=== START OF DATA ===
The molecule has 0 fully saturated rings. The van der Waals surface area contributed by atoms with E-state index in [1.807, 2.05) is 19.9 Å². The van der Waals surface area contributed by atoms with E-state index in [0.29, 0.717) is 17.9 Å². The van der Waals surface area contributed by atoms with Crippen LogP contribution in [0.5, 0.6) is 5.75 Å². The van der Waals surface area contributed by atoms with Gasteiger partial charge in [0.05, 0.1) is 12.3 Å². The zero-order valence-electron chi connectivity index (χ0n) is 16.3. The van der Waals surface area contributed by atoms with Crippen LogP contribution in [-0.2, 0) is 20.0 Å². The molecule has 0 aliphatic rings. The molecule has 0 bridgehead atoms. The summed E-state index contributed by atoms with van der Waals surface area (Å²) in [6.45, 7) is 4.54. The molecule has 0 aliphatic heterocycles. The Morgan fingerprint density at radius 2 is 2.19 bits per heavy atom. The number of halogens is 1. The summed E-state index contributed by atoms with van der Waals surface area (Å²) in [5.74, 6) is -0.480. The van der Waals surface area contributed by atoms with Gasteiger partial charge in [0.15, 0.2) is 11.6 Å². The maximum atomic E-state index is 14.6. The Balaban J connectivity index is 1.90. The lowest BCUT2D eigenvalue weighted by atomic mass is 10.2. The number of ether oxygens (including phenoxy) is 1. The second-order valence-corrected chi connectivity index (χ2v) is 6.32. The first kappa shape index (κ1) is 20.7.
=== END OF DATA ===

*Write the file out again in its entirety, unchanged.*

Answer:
The molecule has 0 fully saturated rings. The van der Waals surface area contributed by atoms with E-state index in [1.807, 2.05) is 19.9 Å². The van der Waals surface area contributed by atoms with E-state index in [0.29, 0.717) is 17.9 Å². The van der Waals surface area contributed by atoms with Crippen LogP contribution in [0.5, 0.6) is 5.75 Å². The van der Waals surface area contributed by atoms with Gasteiger partial charge in [0.05, 0.1) is 12.3 Å². The zero-order valence-electron chi connectivity index (χ0n) is 16.3. The van der Waals surface area contributed by atoms with Crippen LogP contribution in [-0.2, 0) is 20.0 Å². The molecule has 0 aliphatic rings. The molecule has 0 bridgehead atoms. The summed E-state index contributed by atoms with van der Waals surface area (Å²) in [6.45, 7) is 4.54. The molecule has 0 aliphatic heterocycles. The Morgan fingerprint density at radius 2 is 2.19 bits per heavy atom. The number of halogens is 1. The summed E-state index contributed by atoms with van der Waals surface area (Å²) in [5.74, 6) is -0.480. The van der Waals surface area contributed by atoms with Gasteiger partial charge in [0.15, 0.2) is 11.6 Å². The maximum atomic E-state index is 14.6. The Balaban J connectivity index is 1.90. The lowest BCUT2D eigenvalue weighted by atomic mass is 10.2. The number of ether oxygens (including phenoxy) is 1. The second-order valence-corrected chi connectivity index (χ2v) is 6.32. The first kappa shape index (κ1) is 20.7.